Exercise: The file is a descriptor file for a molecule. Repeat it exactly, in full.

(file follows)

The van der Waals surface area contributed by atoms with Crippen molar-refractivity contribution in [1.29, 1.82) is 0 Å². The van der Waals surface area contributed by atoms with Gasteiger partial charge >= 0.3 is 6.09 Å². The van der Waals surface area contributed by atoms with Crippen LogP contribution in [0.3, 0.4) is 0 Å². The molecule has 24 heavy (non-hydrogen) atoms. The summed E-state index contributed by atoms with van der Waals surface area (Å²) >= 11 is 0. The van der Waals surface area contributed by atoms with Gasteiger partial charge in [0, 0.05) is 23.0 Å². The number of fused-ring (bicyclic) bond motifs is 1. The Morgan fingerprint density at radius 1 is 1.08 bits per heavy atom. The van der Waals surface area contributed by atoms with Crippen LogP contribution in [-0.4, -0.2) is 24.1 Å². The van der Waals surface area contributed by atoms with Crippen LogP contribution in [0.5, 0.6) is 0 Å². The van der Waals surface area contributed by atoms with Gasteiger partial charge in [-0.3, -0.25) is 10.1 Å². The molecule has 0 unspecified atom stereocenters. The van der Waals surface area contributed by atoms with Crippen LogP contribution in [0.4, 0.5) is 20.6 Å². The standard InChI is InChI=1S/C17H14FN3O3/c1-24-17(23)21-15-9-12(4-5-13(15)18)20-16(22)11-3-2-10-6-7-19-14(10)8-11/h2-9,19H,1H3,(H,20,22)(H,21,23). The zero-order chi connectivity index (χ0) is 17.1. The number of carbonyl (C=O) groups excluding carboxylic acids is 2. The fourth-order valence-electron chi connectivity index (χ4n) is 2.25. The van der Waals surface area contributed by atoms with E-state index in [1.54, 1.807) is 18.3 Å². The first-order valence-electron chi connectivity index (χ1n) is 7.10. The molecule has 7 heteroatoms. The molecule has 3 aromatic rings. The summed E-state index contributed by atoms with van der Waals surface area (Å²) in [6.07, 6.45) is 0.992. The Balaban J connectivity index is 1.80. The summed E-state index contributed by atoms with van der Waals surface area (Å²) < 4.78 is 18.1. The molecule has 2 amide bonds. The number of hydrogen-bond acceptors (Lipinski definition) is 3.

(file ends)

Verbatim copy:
The van der Waals surface area contributed by atoms with Crippen molar-refractivity contribution in [1.29, 1.82) is 0 Å². The van der Waals surface area contributed by atoms with Gasteiger partial charge >= 0.3 is 6.09 Å². The van der Waals surface area contributed by atoms with Crippen LogP contribution in [0.3, 0.4) is 0 Å². The molecule has 24 heavy (non-hydrogen) atoms. The summed E-state index contributed by atoms with van der Waals surface area (Å²) >= 11 is 0. The van der Waals surface area contributed by atoms with Gasteiger partial charge in [0, 0.05) is 23.0 Å². The number of fused-ring (bicyclic) bond motifs is 1. The Morgan fingerprint density at radius 1 is 1.08 bits per heavy atom. The van der Waals surface area contributed by atoms with Crippen LogP contribution in [-0.4, -0.2) is 24.1 Å². The van der Waals surface area contributed by atoms with Crippen LogP contribution in [0.5, 0.6) is 0 Å². The van der Waals surface area contributed by atoms with Gasteiger partial charge in [-0.3, -0.25) is 10.1 Å². The molecule has 0 unspecified atom stereocenters. The van der Waals surface area contributed by atoms with Crippen LogP contribution in [0.4, 0.5) is 20.6 Å². The standard InChI is InChI=1S/C17H14FN3O3/c1-24-17(23)21-15-9-12(4-5-13(15)18)20-16(22)11-3-2-10-6-7-19-14(10)8-11/h2-9,19H,1H3,(H,20,22)(H,21,23). The zero-order chi connectivity index (χ0) is 17.1. The number of carbonyl (C=O) groups excluding carboxylic acids is 2. The fourth-order valence-electron chi connectivity index (χ4n) is 2.25. The van der Waals surface area contributed by atoms with E-state index in [1.54, 1.807) is 18.3 Å². The first-order valence-electron chi connectivity index (χ1n) is 7.10. The molecule has 7 heteroatoms. The molecule has 3 aromatic rings. The summed E-state index contributed by atoms with van der Waals surface area (Å²) in [6.07, 6.45) is 0.992. The Balaban J connectivity index is 1.80. The summed E-state index contributed by atoms with van der Waals surface area (Å²) < 4.78 is 18.1. The molecule has 2 amide bonds. The number of hydrogen-bond acceptors (Lipinski definition) is 3.